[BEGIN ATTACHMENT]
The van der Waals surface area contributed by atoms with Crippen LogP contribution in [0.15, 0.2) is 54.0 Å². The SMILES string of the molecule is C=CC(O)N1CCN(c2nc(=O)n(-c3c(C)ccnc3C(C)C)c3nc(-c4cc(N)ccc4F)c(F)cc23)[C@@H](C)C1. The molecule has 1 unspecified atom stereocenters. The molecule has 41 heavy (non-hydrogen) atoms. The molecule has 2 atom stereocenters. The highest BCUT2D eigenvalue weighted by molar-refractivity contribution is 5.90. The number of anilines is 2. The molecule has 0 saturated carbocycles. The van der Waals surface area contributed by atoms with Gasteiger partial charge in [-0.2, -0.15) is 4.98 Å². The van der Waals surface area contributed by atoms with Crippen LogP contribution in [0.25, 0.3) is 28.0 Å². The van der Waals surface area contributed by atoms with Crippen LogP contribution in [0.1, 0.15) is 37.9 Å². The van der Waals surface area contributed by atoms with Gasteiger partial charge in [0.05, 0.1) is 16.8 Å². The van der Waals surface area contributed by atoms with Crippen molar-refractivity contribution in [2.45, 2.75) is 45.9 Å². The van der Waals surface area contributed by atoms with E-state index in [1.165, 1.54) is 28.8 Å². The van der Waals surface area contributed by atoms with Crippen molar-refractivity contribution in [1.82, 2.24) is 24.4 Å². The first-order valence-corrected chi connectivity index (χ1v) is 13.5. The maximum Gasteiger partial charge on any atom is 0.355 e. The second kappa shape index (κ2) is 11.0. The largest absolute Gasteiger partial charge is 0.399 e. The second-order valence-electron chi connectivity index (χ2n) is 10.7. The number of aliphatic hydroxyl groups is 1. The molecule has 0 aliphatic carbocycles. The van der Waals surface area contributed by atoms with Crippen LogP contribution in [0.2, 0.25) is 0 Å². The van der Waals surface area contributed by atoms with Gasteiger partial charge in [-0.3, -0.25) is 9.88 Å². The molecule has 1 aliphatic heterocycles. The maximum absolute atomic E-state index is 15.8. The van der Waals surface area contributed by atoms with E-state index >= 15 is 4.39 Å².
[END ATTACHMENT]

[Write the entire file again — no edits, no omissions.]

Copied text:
The van der Waals surface area contributed by atoms with Crippen LogP contribution in [0.15, 0.2) is 54.0 Å². The SMILES string of the molecule is C=CC(O)N1CCN(c2nc(=O)n(-c3c(C)ccnc3C(C)C)c3nc(-c4cc(N)ccc4F)c(F)cc23)[C@@H](C)C1. The molecule has 1 unspecified atom stereocenters. The molecule has 41 heavy (non-hydrogen) atoms. The molecule has 2 atom stereocenters. The highest BCUT2D eigenvalue weighted by molar-refractivity contribution is 5.90. The number of anilines is 2. The molecule has 0 saturated carbocycles. The van der Waals surface area contributed by atoms with Gasteiger partial charge in [-0.2, -0.15) is 4.98 Å². The van der Waals surface area contributed by atoms with Crippen LogP contribution in [0.25, 0.3) is 28.0 Å². The van der Waals surface area contributed by atoms with Crippen LogP contribution in [0.1, 0.15) is 37.9 Å². The van der Waals surface area contributed by atoms with Gasteiger partial charge in [0.05, 0.1) is 16.8 Å². The van der Waals surface area contributed by atoms with Crippen molar-refractivity contribution in [2.45, 2.75) is 45.9 Å². The van der Waals surface area contributed by atoms with E-state index in [1.165, 1.54) is 28.8 Å². The van der Waals surface area contributed by atoms with Crippen molar-refractivity contribution in [1.82, 2.24) is 24.4 Å². The first-order valence-corrected chi connectivity index (χ1v) is 13.5. The maximum Gasteiger partial charge on any atom is 0.355 e. The second kappa shape index (κ2) is 11.0. The largest absolute Gasteiger partial charge is 0.399 e. The second-order valence-electron chi connectivity index (χ2n) is 10.7. The number of aliphatic hydroxyl groups is 1. The molecule has 0 aliphatic carbocycles. The van der Waals surface area contributed by atoms with Crippen LogP contribution in [0.2, 0.25) is 0 Å². The van der Waals surface area contributed by atoms with Gasteiger partial charge in [-0.3, -0.25) is 9.88 Å². The molecule has 1 aliphatic heterocycles. The maximum absolute atomic E-state index is 15.8. The van der Waals surface area contributed by atoms with E-state index >= 15 is 4.39 Å².